The sequence $\{a_0,a_1,...a_x\}$ has closed form $a_n=\sum_{i=0}^{\infty} \Delta^i(0) {n \choose i}$ where $\Delta a_n$ denotes the operation mapping $a_n$ to $a_{n+1}-a_n$ and $\Delta^i(0)$ is shorthand for this operation iterated $i$ times on $a_n$ and then evaluated at $n=0$. Furthermore $\sum_{n=0}^{x} {n \choose k}={x+1 \choose k+1}$ and a polynomial of degree $n$ can be determined uniquely from $n+1$ points. Combining these results we may get:

$$\sum_{k=1}^{x} k^1=1{x+1 \choose 2}$$


$$\sum_{k=1}^{x} k^2=1{x+1 \choose 2}+2{x+1 \choose 3}$$


$$\sum_{k=1}^{x} k^3=1{x+1 \choose 2}+6{x+1 \choose 3}+6{x+1 \choose 4}$$



Is there expression for $f$ without the use of $\Delta^i(0)$?


See https://en.wikipedia.org/wiki/Stirling_numbers_of_the_second_kind .

$\Delta^i x^n=\sum\limits_{j=0}^i (-1)^{i-j}\binom{i}{j}(x+j)^n$

Set $x:=0$.

E.g.: $f(3)=(\sum\limits_{j=0}^1 (-1)^{1-j}\binom{1}{j}j^3,\sum\limits_{j=0}^2 (-1)^{2-j}\binom{2}{j}j^3,\sum\limits_{j=0}^3 (-1)^{3-j}\binom{3}{j}j^3)$

It’s a method of the “Discrete Mathematics”. Be $f(x)$ a function without poles.

Identity operator $I$: $If(x):=f(x)$

Shift operator $E$: $Ef(x):=f(x+1)$

Important: $I$ and $E$ are linear operators.

Difference Operator $\Delta$: $\Delta:=E-I$

=> $\Delta f(x)=(E-I)f(x)=Ef(x)-If(x)=f(x+1)-f(x)$

Therefore $\Delta^i f(x)=(E-I)^i f(x)=\sum\limits_{k=0}^i (-1)^{i-k}\binom{i}{k}E^k f(x)=\sum\limits_{k=0}^i (-1)^{i-k}\binom{i}{k}f(x+k)$.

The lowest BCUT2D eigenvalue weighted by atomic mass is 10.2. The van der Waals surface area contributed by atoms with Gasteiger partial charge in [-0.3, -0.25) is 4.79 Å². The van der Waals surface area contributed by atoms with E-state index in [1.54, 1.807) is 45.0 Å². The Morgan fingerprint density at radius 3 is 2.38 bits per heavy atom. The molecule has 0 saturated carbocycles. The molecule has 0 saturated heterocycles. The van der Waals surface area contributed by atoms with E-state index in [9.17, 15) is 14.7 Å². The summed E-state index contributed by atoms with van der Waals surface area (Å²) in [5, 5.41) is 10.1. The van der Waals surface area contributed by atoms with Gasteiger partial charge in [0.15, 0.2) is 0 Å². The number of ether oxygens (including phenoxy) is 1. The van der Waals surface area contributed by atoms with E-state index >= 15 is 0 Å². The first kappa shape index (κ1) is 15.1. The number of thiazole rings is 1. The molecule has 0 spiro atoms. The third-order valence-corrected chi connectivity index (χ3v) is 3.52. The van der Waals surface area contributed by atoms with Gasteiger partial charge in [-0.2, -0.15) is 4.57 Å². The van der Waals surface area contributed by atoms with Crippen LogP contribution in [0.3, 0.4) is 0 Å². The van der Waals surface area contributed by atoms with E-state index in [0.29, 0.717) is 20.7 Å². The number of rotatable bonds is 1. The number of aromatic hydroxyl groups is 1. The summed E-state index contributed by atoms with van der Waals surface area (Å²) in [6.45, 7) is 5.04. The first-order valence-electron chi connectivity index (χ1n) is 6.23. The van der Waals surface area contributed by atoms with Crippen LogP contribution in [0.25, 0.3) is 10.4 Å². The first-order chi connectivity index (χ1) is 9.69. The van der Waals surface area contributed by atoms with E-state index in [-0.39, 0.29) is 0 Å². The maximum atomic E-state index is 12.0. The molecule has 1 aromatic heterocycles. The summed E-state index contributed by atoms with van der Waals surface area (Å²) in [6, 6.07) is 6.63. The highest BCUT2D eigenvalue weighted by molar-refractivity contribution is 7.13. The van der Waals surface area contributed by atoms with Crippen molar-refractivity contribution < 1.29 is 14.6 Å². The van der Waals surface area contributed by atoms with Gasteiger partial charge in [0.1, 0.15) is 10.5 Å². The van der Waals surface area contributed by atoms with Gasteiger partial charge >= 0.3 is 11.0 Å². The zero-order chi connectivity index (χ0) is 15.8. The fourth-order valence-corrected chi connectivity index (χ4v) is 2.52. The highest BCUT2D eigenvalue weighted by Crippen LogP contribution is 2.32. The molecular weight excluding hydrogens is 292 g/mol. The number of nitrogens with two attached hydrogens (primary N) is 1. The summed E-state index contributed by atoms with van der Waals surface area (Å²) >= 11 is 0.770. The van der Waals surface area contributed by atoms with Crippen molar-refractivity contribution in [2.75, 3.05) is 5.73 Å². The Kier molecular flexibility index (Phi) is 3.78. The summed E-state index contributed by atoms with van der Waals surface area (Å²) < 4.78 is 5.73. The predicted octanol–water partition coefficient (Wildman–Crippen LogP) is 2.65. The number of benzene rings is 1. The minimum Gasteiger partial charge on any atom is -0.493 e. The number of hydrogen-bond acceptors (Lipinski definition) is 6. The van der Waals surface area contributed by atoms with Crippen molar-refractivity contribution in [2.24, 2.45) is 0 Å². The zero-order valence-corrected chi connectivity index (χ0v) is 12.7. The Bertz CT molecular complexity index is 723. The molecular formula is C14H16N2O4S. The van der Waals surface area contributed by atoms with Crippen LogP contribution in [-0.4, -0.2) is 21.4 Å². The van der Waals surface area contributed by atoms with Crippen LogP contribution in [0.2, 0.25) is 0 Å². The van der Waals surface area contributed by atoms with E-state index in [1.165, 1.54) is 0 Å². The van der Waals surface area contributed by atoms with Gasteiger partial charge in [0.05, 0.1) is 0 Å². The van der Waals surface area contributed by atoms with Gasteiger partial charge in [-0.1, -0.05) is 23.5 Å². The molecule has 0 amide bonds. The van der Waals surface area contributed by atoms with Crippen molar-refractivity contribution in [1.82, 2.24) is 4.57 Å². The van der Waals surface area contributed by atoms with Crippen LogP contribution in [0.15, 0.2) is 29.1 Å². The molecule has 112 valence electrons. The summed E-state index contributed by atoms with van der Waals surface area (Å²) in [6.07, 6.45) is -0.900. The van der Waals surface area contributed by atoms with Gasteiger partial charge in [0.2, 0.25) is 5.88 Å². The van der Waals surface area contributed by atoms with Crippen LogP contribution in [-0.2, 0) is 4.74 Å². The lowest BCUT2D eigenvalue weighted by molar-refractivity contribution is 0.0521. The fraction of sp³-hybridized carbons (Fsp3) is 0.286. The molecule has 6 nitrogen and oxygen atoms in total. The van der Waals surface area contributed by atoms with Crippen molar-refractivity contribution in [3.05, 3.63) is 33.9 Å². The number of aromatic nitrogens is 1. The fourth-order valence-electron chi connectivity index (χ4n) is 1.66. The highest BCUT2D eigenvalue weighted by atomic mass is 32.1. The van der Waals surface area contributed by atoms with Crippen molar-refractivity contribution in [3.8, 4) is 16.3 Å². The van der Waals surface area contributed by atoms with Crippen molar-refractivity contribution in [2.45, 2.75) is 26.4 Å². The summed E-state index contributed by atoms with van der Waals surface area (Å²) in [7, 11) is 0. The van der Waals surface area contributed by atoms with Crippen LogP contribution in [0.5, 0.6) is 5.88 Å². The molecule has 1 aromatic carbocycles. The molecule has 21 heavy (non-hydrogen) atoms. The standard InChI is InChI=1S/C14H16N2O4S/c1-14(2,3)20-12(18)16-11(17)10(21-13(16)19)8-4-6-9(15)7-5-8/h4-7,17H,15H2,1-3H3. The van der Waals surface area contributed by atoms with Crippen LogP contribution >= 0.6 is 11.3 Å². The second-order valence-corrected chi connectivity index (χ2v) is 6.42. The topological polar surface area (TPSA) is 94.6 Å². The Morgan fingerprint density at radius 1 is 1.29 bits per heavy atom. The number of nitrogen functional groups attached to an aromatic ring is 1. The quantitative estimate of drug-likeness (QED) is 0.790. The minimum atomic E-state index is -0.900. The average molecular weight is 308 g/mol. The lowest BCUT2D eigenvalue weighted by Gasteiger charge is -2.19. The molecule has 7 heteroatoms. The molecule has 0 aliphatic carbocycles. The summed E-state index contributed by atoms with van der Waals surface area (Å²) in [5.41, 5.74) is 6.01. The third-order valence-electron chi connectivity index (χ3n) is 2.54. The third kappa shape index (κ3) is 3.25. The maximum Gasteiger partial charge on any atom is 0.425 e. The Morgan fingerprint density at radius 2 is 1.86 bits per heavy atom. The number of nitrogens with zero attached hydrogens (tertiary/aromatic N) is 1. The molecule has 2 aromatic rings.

Set $f(x):=x^n$ (here: $x\in\mathbb{R}_0^+$), then you get the formula for $\Delta^i x^n$.

  • $\begingroup$ Can you show how you derived $\Delta^i x^n$ please. $\endgroup$ – Ahmed S. Attaalla Jul 4 '16 at 12:59
  • $\begingroup$ Also so $f(n)=(1!s(n,1),2!s(n,2),3!s(x,3),...,n!s(n,n))$ correct? $\endgroup$ – Ahmed S. Attaalla Jul 4 '16 at 13:08
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    $\begingroup$ That's right. And I have added the explanation above. $\endgroup$ – user90369 Jul 4 '16 at 13:35
  • $\begingroup$ Made a typo $f(n)=(1!s(n,1),2!s(n,2),3!s(n,3),...,n!s(n,n))$ $\endgroup$ – Ahmed S. Attaalla Jul 4 '16 at 13:46
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    $\begingroup$ @Ahmed S. Attaalla : I hope that you mean with $s(n,k)$ the stirling numbers of the second kind - but they are written e.g. $S(n,k)$. Please don't mix it up with the stirling numbers of the first kind. $\endgroup$ – user90369 Jul 5 '16 at 10:30

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